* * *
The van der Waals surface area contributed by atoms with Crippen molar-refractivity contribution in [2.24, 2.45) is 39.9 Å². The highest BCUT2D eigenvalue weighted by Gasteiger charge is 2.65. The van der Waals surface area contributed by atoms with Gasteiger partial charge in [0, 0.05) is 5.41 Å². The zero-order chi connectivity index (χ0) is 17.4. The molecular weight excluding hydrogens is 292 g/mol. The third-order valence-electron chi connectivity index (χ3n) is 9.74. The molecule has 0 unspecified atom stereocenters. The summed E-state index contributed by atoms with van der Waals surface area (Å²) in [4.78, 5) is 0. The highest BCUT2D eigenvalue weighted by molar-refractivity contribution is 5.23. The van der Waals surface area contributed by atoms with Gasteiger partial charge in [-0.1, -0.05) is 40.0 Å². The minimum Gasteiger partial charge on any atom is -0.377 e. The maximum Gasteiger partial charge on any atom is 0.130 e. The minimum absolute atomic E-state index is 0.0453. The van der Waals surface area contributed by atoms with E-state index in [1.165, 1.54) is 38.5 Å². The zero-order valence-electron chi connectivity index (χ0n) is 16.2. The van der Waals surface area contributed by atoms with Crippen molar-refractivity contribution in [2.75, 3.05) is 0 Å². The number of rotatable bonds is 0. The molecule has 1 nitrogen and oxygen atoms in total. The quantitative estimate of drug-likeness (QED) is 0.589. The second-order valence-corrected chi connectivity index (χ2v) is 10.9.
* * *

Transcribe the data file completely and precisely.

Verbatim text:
The van der Waals surface area contributed by atoms with Crippen molar-refractivity contribution in [2.24, 2.45) is 39.9 Å². The highest BCUT2D eigenvalue weighted by Gasteiger charge is 2.65. The van der Waals surface area contributed by atoms with Gasteiger partial charge in [0, 0.05) is 5.41 Å². The zero-order chi connectivity index (χ0) is 17.4. The molecular weight excluding hydrogens is 292 g/mol. The third-order valence-electron chi connectivity index (χ3n) is 9.74. The molecule has 0 unspecified atom stereocenters. The summed E-state index contributed by atoms with van der Waals surface area (Å²) in [4.78, 5) is 0. The highest BCUT2D eigenvalue weighted by molar-refractivity contribution is 5.23. The van der Waals surface area contributed by atoms with Gasteiger partial charge in [-0.1, -0.05) is 40.0 Å². The minimum Gasteiger partial charge on any atom is -0.377 e. The maximum Gasteiger partial charge on any atom is 0.130 e. The minimum absolute atomic E-state index is 0.0453. The van der Waals surface area contributed by atoms with E-state index in [1.165, 1.54) is 38.5 Å². The zero-order valence-electron chi connectivity index (χ0n) is 16.2. The van der Waals surface area contributed by atoms with Crippen molar-refractivity contribution in [2.75, 3.05) is 0 Å². The number of rotatable bonds is 0. The molecule has 1 nitrogen and oxygen atoms in total. The quantitative estimate of drug-likeness (QED) is 0.589. The second-order valence-corrected chi connectivity index (χ2v) is 10.9.